At Eternity's Gate

First Hit: I both learned something about Vincent van Gogh and enjoyed the film's journey about this amazing painter.

I love van Gogh’s work. Next to Mark Rothko, he’s my favorite artist. Early in this film, van Gogh (Willem Dafoe) is shown walking towards a young woman tending her flock. He says he wants to draw her, then we fade into scenes where we watch Vincent in nature looking for something that grabs him, so he can stop and paint.

The film emphasizes that van Gogh liked to paint in one swoop – meaning what he saw and felt internally in that moment had to be completely documented and painted in one attempt.

The film also noted that Vincent ate poorly, sometimes only existing on bread and booze. He also drank heavily possibly to quiet the raging internal voices.

Often, van Gogh states that painting was the only thing he knew how to do. At one point he claims that when he paints, it's the only time, he finds internal peace and mental quiet. It was, as one told him, his meditation. He stated there were occasions where he didn’t remember events and what happened to him, and as a result of these events, he found himself in trouble or a mental hospital.

The film gave a significant amount of time towards his friendship towards fellow painter Paul Gauguin (Oscar Isaac), who was discovering some success. Although their styles were different and they argued a lot, there was a friendship between them. Vincent was more dependent on the relationship. Gauguin pushed van Gogh to take his time, consider the canvas and how the paint adheres to the canvas while painting, while van Gogh kept saying, one must work quickly to catch the feeling given the artist in that moment. Use color and paint to show the power being shown the artist.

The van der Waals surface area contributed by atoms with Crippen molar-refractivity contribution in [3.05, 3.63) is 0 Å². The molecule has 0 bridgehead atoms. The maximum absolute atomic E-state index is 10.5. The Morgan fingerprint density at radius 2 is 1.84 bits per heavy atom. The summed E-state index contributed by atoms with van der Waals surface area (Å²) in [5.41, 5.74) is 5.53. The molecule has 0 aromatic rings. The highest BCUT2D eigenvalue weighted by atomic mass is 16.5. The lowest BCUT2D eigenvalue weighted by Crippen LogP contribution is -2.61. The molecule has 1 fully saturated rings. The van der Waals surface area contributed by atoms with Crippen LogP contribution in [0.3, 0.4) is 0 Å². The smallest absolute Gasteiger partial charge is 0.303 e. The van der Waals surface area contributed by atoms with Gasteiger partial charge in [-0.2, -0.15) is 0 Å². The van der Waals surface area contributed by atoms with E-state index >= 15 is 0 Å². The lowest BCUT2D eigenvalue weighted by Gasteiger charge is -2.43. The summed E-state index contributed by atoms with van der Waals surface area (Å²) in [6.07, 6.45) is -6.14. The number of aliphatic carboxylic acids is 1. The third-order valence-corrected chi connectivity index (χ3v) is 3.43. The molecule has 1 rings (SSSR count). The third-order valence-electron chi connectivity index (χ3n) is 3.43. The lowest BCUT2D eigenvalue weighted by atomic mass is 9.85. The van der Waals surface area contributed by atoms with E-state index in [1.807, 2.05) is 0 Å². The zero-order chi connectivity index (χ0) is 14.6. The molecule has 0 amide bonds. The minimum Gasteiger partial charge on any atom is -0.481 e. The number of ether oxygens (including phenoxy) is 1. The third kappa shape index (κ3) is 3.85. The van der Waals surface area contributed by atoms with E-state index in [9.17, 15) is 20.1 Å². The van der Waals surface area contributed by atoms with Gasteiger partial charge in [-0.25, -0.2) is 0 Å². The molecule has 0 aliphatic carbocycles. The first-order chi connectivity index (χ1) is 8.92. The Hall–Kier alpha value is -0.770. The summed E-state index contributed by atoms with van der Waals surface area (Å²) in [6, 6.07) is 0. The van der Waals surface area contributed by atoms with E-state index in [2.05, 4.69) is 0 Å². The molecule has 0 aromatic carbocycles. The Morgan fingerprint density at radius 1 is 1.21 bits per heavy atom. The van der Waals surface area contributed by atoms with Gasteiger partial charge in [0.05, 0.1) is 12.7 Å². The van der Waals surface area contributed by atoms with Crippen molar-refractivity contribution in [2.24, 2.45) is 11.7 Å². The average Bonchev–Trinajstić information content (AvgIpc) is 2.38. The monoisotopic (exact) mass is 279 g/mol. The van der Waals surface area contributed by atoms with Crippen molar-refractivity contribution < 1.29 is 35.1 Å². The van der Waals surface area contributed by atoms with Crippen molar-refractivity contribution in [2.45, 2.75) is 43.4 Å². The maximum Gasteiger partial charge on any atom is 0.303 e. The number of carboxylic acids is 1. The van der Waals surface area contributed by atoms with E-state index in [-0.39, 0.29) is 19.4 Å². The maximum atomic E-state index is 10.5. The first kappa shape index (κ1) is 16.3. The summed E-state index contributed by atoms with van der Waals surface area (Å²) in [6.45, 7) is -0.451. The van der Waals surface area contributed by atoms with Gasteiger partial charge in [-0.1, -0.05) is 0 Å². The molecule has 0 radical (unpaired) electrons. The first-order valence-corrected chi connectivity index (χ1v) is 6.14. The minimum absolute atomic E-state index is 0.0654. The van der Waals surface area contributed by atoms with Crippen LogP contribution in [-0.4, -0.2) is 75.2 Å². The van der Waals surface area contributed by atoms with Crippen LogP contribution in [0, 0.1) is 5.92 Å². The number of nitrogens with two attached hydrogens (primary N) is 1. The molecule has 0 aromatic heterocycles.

Theo (Rupert Friend), Vincent’s brother, supported Vincent by sending him money each month. Vincent would spend the money on painting supplies because as later shown, Vincent was a prolific painter. He created some 2,100 pieces of art and 860 of them oil paintings.

As he delved into his style of bold expressive colors, painted impulsively and dramatically. His brother tried selling his art as his agent, but nobody wanted to buy the paintings. He also drew drawings in an accountant’s ledger book, which according to the film wasn’t found (discovered) until 2016.

The film gets back to the opening sequence with the young lady with her flock. The encounter doesn’t end well and was one reason he found himself in a sanitorium or hospital. Vincent had internal demons it was situations, such as these, that he didn’t remember, that caused him to be a scary person to others.

For someone who was rejected by his fellow artists and the world back then, today his paintings can demand in excess of $50m each.

There has been some controversy about how Vincent died. It’s been said and written that the gunshot stomach wound he had was self-inflicted, however, the film has it that he was shot by one of the two young men that were robbing him of his supplies while he was out painting one day.

Dafoe was very strong as van Gogh. His rough angular face looked much like van Gogh’s might have looked like. But it was Dafoe’s eyes that shared the intensity and other worldly nature of artist. Isaac was strong as Gauguin. Friend was very good as Vincent’s brother Theo. Jean-Claude Carriere and Julian Schnabel wrote this interesting dialogue. Schnabel did a wonderful job of creating scenes that kept me visually and mentally engaged.

Overall:I felt like it must have been very difficult to be Vincent van Gogh – if he only knew how his great work would finally be accepted.